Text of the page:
The semi-permeable membrane to pop cultural recognition on a universal scale is one which is easier for personalities of a certain cast to pass through: the lightly entertaining, the inoffensively presentable, the sportingly precocious, the familiarly surnamed. Stephen Hawking, a theoretical physicist, who, after being diagnosed with motor neurone disease at the age of 21, gradually came to be reliant on a wheelchair for mobility and, following a bout of pneumonia in 1985, a voice synthesiser for speech, was none of these things.
Manchester’s Science and Industry Museum’s new boutique exhibition, curated by Juan-Andres Leon, attempts to unpick the tangle of these contrasting identities, as a physicist, a person living with a neurodegenerative disease, and – almost eclipsing both – a popular science communicator, only to find that the strings of each persona remain entangled, despite the distance of time. In taking on this methodology, it also sheds light on how his singularity, and perhaps, too, his awareness of how his difference marked him out, led to his star going supernova.
Drawing upon the contents of his office in the Department for Applied Mathematics and Theoretical Physics at Cambridge University, which the museum acquired in 2021, it works out his biography, deriving it from the selected ephemera of his working life. Not numerous in their quantity, it is nonetheless the quality of the artefacts chosen that equate to something like the sum of his existence.
One of the best exemplars of how even the smallest of exhibits can be dense with the charge of Hawking’s life story is his original voice synthesiser case, complete with a personalised miniature license plate reading ‘Stephen’. Originally a post-tracheotomy necessity, Hawking came to recognise its potential virtues. So much so, in fact, that he eventually considered this Americanised voice, developed for use in automated answering services, as his own, and declined all subsequent offers to ‘humanise’ it in line with the technology’s advance. Perhaps this refusal evolved from an emotional attachment to the device, or maybe a disinclination to soften the blow of his disability out of deference to others’ sensibilities. Whatever his motives, it is arguable that its distinctive Speak & Spell robotic cadences came, over the decades, to be part of what an influencer might call his ‘brand’. Hawking, a signatory on the Charter for the Third Millennium on Disability, owned it.
More than this, the limitations that the synthesiser imposed on speech production – initially a top speed of around 20 words per minute – necessitated concision in what Hawking said, and memorability in the way that he said it. The titles of his theses, Black Hole Explosions for example, read more like tabloid headlines or pomp rock song titles than the more typically arid convolutions of academic papers.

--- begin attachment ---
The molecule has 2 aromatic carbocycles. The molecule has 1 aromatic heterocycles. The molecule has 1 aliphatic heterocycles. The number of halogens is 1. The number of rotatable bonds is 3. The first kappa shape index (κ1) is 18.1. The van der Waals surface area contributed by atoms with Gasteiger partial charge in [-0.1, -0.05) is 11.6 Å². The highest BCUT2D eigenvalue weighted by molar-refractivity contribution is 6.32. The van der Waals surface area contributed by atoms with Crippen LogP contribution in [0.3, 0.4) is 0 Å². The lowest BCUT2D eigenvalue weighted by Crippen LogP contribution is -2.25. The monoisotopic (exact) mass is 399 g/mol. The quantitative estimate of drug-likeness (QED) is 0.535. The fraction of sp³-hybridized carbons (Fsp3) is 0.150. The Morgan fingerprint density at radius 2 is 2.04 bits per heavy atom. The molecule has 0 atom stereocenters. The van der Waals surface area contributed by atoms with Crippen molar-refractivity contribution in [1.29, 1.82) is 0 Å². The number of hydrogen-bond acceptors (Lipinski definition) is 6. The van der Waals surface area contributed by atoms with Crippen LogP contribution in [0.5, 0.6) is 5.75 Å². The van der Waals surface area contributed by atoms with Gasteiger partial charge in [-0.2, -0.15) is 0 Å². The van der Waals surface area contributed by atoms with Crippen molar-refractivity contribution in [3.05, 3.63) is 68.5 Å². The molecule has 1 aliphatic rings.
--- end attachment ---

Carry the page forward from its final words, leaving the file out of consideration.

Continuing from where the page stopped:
There was something, too, of the conceptual artist in his approach to communicating complexity across the widest possible bandwidth. His Reception For Time Travellers, in which the invitations were sent out only after Hawking hosted the guest-free party on June 28, 2009, leaves a lasting impression – if hardly a conclusive proof – of the organiser’s certainty in its theoretical impossibility. Alongside such telegenic happenings, Hawking’s well-publicised penchant for public wagers seems further evidence of his attraction to showmanship. Not shy of controversy, sometimes to the irritation of others – so that Peter Higgs (of Higgs boson fame) wearily observed that his “celebrity status gives him instant credibility that others do not have” – he was willing to concede when, as was the case with the boson, the evidence ultimately proved him wrong.
All things considered, the specimens behind the glass, ranging from spectacles modified with an in-built infrared sensor to a cast baseball jacket from The Simpsons, describe Hawking with something approaching the elegance of the equation, describing the radiation he theorised, inscribed on his tombstone. It makes for a brief history of his times, and, by extension, of ours.
Stephen Hawking at Work is at the Science and Industry Museum, Manchester until January 2024. For more information, click here.
Main image: Professor Stephen Hawking in his office at the University of Cambridge © Sarah Lee
Images courtesy of the Science and Industry Museum, Manchester